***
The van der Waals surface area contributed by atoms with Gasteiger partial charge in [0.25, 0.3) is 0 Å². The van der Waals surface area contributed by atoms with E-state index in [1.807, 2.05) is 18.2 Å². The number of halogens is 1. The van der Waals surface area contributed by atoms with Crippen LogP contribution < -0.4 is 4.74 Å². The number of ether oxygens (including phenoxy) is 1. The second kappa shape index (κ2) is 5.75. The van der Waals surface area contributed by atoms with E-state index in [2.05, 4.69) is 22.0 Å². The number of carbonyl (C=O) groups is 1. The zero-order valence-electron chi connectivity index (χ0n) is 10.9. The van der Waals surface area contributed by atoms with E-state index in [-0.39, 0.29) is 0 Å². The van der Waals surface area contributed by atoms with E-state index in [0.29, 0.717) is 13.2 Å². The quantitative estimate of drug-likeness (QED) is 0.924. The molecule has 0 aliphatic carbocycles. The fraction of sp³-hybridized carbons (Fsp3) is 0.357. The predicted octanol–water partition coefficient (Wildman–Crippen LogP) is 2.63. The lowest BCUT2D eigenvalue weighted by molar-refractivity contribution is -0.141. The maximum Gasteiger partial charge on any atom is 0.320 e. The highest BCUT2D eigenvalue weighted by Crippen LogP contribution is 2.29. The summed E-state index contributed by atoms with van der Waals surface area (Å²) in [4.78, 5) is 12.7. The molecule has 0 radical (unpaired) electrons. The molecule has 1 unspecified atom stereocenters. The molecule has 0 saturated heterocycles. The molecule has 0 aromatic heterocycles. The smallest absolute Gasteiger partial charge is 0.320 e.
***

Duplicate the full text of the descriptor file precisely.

The van der Waals surface area contributed by atoms with Gasteiger partial charge in [0.25, 0.3) is 0 Å². The van der Waals surface area contributed by atoms with E-state index in [1.807, 2.05) is 18.2 Å². The number of halogens is 1. The van der Waals surface area contributed by atoms with Crippen LogP contribution < -0.4 is 4.74 Å². The number of ether oxygens (including phenoxy) is 1. The second kappa shape index (κ2) is 5.75. The van der Waals surface area contributed by atoms with E-state index in [2.05, 4.69) is 22.0 Å². The number of carbonyl (C=O) groups is 1. The zero-order valence-electron chi connectivity index (χ0n) is 10.9. The van der Waals surface area contributed by atoms with E-state index in [-0.39, 0.29) is 0 Å². The van der Waals surface area contributed by atoms with E-state index in [0.29, 0.717) is 13.2 Å². The quantitative estimate of drug-likeness (QED) is 0.924. The molecule has 0 aliphatic carbocycles. The fraction of sp³-hybridized carbons (Fsp3) is 0.357. The predicted octanol–water partition coefficient (Wildman–Crippen LogP) is 2.63. The lowest BCUT2D eigenvalue weighted by molar-refractivity contribution is -0.141. The maximum Gasteiger partial charge on any atom is 0.320 e. The highest BCUT2D eigenvalue weighted by Crippen LogP contribution is 2.29. The summed E-state index contributed by atoms with van der Waals surface area (Å²) in [4.78, 5) is 12.7. The molecule has 0 radical (unpaired) electrons. The molecule has 1 unspecified atom stereocenters. The molecule has 0 saturated heterocycles. The molecule has 0 aromatic heterocycles. The smallest absolute Gasteiger partial charge is 0.320 e.